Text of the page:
These super computers will make it possible for the computer to be used as a microscope, telescope and time machine to manage, view, and tool a complete manufacturing system.

“This is not the modeling and simulation of 20 years ago or even two years ago,” adds Morley.

The sector that will be most affected by these innovations is discrete manufacturing, Tomlinson says. This is a broad area that includes aerospace, automotive, medical devices, electronics and consumer goods. “Within this area, product development and engineering areas are the most to be impacted,” explains Tomlinson. “These innovations impact what can be developed and how they will be engineered. One hope of the project is that the list of innovations will answer questions some may not even known they had.”

SME’s Member Enterprise Council is interested in hearing opinions about these technologies. To submit feedback, visit www.sme.org/forums and click on “Innovations that Could Change the Way You Manufacture.”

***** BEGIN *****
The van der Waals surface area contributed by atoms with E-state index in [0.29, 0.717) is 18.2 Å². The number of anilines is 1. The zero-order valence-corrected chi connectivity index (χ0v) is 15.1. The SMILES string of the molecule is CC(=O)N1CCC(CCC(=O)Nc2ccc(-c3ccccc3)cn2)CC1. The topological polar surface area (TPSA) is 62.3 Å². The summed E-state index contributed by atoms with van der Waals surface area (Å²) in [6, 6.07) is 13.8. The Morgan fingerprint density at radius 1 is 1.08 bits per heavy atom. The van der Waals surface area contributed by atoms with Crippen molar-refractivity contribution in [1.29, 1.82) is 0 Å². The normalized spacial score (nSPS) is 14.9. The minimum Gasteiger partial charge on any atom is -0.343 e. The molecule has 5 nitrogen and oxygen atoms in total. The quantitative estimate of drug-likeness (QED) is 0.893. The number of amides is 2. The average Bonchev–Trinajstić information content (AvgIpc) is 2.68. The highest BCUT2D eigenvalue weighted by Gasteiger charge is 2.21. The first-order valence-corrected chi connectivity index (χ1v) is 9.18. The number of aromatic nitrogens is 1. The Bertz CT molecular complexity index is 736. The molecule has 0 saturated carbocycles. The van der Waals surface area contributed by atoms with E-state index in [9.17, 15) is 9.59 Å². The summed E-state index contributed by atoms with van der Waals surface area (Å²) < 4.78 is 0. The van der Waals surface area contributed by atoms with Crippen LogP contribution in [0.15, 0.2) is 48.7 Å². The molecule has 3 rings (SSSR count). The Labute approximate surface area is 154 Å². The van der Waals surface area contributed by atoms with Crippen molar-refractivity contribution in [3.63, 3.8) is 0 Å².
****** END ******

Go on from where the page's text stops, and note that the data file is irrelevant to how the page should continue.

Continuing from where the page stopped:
The Society of Manufacturing Engineers (www.sme.org) is the world’s leading professional society supporting manufacturing education. Through its member programs, publications, expositions and professional development resources, SME promotes an increased awareness of manufacturing engineering and helps keep manufacturing professionals up to date on leading trends and technologies. Headquartered in Michigan, SME influences more than half a million manufacturing practitioners and executives annually. The Society has members in more than 70 countries and is supported by a network of hundreds of technical communities and chapters worldwide.